Chemical weathering, provenance, and tectonic setting inferred from recently deposited sediments of Dharla River, Bangladesh

Abstract

The petrographic and geochemical composition of the Dharla River sediments has been examined to infer their sediment type, degree of weathering, provenance, and tectonic settings. Petrographically the sediments are characterized by the high quartz content (64.97 to 74.24 wt%), followed by feldspar (7.04 to 15.20 wt%), mica (5.38 to 19.92 wt%), lithic fragment (3.46 to 8.14 wt%), and heavy minerals (1.98 to 6.94 wt%). Geochemical composition shows marked enrichment of SiO2 (mean ~ 74.16%) and a strong negative correlation with the other major oxides because of quartz dilution. The Chemical index of alteration (CIA, 45.52 to 63.51); Plagioclase index of alteration (PIA, 43.13 to 66.55); W index (20.15 to 32.86) and Rb/Sr ratios (0.35 to 0.98) suggest low to moderate intensity of chemical weathering in the source area. Geochemical classifications of the studied samples show mostly litharenitic immature type of sediments also reflects high index of compositional variability (ICV, 0.96 to 1.72). The ternary diagrams of Al2O3–(CaO + Na2O)–K2O (or A–CN–K) and of mafic rocks, felsic rocks and degree of weathering of the source rocks (or MFW) and several immobile trace element ratios (e.g. light rare earth element/Light rare earth element or LREE /HREE, Eu/Eu*, LaN/LuN, La/Sc, La/Co, Th/Sc, and Th/Co) reflect the contribution of common felsic source rock, with the composition close to average rhyolite, granodiorite, and granite. Chondrite‐normalized rare earth element (REE) pattern shows high LREE enrichments and almost flat HREE pattern with a sharp negative Eu anomaly suggesting a felsic source provenance and characteristically supports the Himalayan source rocks compositions seemingly observed in both active and passive continental margins. The geochemical nature of weathering patterns manifests the Dharla somewhat of mass distributor en route the Brahmaputra to the global ocean.

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taken from Condie (1993), average UCC from Taylor and McLennan (1985), Siwalik data taken from Ranjan and Banerjee (2009) and the Brahmaputra River sediment compositions from Ramesh et al. (2000)

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Acknowledgements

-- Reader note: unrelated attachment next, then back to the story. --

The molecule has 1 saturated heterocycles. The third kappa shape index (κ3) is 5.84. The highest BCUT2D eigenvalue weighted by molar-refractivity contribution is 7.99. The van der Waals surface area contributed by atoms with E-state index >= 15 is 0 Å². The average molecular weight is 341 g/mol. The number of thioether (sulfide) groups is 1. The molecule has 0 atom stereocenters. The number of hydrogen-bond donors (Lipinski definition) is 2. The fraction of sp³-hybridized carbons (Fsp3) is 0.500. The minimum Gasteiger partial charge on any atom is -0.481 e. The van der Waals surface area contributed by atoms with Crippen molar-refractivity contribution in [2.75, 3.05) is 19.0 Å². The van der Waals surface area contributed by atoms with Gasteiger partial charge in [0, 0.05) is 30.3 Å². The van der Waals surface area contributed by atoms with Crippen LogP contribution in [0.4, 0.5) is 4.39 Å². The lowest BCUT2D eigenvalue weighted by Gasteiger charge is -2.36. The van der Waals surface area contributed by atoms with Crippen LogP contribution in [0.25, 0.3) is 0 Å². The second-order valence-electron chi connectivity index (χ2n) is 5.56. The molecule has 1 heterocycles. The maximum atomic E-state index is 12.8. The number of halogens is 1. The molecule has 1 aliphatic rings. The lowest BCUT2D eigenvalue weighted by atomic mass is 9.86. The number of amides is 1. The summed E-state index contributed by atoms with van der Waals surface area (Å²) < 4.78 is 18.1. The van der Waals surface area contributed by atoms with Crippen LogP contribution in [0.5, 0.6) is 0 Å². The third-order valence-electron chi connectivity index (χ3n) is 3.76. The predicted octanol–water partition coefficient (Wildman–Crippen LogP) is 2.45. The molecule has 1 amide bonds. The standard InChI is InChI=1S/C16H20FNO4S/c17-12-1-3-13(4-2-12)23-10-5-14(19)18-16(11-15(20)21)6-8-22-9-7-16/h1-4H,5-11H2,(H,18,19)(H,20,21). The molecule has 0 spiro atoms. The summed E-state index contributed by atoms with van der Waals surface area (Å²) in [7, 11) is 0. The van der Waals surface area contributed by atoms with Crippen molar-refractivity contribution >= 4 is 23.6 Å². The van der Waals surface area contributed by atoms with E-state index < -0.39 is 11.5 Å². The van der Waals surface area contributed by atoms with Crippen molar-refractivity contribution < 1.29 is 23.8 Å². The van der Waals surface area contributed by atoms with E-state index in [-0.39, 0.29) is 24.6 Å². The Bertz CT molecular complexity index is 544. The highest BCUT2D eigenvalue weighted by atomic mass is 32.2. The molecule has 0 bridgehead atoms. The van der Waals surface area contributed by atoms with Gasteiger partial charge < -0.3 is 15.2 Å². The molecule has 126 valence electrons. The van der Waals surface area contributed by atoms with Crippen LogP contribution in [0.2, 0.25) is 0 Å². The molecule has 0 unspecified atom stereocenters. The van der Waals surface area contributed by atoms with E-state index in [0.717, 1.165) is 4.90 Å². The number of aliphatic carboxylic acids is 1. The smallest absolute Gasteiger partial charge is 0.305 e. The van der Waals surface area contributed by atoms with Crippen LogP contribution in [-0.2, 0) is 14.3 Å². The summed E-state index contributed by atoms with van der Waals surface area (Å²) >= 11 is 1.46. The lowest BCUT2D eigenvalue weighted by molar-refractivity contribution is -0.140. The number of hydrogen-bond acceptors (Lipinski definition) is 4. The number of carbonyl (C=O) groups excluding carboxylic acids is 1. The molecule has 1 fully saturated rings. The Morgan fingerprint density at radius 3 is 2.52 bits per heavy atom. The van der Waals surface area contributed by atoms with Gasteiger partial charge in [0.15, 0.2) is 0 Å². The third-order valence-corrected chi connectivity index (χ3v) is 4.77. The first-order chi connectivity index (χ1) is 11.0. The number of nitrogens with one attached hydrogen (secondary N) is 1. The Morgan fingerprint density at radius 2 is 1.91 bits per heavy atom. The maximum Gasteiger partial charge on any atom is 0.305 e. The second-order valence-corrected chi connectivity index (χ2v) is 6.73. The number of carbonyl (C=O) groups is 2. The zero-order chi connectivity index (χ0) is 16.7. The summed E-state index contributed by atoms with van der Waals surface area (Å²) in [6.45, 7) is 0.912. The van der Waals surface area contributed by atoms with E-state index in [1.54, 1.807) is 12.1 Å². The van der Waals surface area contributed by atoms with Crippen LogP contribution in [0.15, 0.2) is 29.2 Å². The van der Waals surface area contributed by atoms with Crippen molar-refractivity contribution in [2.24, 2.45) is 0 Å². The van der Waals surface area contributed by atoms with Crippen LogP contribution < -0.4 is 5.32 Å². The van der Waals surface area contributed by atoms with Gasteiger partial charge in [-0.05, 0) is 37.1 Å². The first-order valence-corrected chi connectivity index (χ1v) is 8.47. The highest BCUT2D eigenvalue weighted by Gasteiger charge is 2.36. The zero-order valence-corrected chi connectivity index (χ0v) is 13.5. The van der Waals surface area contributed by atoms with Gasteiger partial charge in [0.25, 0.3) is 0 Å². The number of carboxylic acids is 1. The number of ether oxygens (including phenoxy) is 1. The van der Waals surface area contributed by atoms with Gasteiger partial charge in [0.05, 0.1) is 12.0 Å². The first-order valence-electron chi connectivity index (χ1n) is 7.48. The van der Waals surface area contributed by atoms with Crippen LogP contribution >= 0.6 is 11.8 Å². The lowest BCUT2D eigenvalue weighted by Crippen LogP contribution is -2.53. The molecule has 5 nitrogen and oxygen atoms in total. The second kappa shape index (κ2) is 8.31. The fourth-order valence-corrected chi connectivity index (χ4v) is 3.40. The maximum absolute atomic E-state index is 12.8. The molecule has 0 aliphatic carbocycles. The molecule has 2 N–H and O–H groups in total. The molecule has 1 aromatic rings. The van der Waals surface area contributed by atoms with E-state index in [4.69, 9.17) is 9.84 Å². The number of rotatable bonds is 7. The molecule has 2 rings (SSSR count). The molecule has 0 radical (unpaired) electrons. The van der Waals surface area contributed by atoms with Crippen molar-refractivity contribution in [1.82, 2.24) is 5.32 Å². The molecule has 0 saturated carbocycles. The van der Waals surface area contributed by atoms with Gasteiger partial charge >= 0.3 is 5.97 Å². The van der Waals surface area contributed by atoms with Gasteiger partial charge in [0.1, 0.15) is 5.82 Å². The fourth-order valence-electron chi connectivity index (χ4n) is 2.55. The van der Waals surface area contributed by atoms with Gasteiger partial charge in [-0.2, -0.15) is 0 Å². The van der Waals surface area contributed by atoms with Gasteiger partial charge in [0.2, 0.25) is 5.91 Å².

The authors would like to acknowledge Sudeb Chandra Das for his instructive comments in data analyzing, and the IMMM staff for their valuable contribution in sample collection and obtaining data in the lab. We would like to express our special acknowledgment to Priyadarsi D. Roy for his constructive and valuable reviews to enhance the quality of the manuscript. Finally, we would like to thank Mst. Arifa Akter for her cordial support offering imperative suggestions to build up the manuscript.

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No funding was received for conducting this study.

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Correspondence to Md. Mahabubur Rahman.

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Communicated by M. V. Alves Martins.

Supplementary Information

Below is the link to the electronic supplementary material.

Supplementary file 1: Online Resource 1

Mineralogical weight percentage in the bulk sediments of the Dharla River.

Supplementary file 2: Online Resource 2

Major element (in wt%) and trace element (in ppm) compositions along with CIA (Chemical index of alteration), PIA (Plagioclase index of alteration), W (Source rock weathering index), ICV (Index of compositional variability), and element ratios of the Dharla River sediments.

Supplementary file 3: Online Resource 3

Rare earth elements (REE; in ppm) composition and element ratios of the Dharla River sediments.

Supplementary file 4: Online Resource 4

Pearson’s correlation matrix using geochemical parameters of clastic sediment collected from the different locations along the Dharla River.

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Rahman, M.M., Hasan, M.F., Hasan, A.S.M.M. et al. Chemical weathering, provenance, and tectonic setting inferred from recently deposited sediments of Dharla River, Bangladesh. J. Sediment. Environ. 6, 73–91 (2021). https://doi.org/10.1007/s43217-020-00046-z

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Keywords

  • Geochemistry
  • Petrography
  • Mineralogy
  • Chemical index of alteration (CIA)
  • A–CN–K
  • Major and trace elements
  • Rare earth element (REE)
  • Fluvial sediments
  • Brahmaputra
  • Himalayan source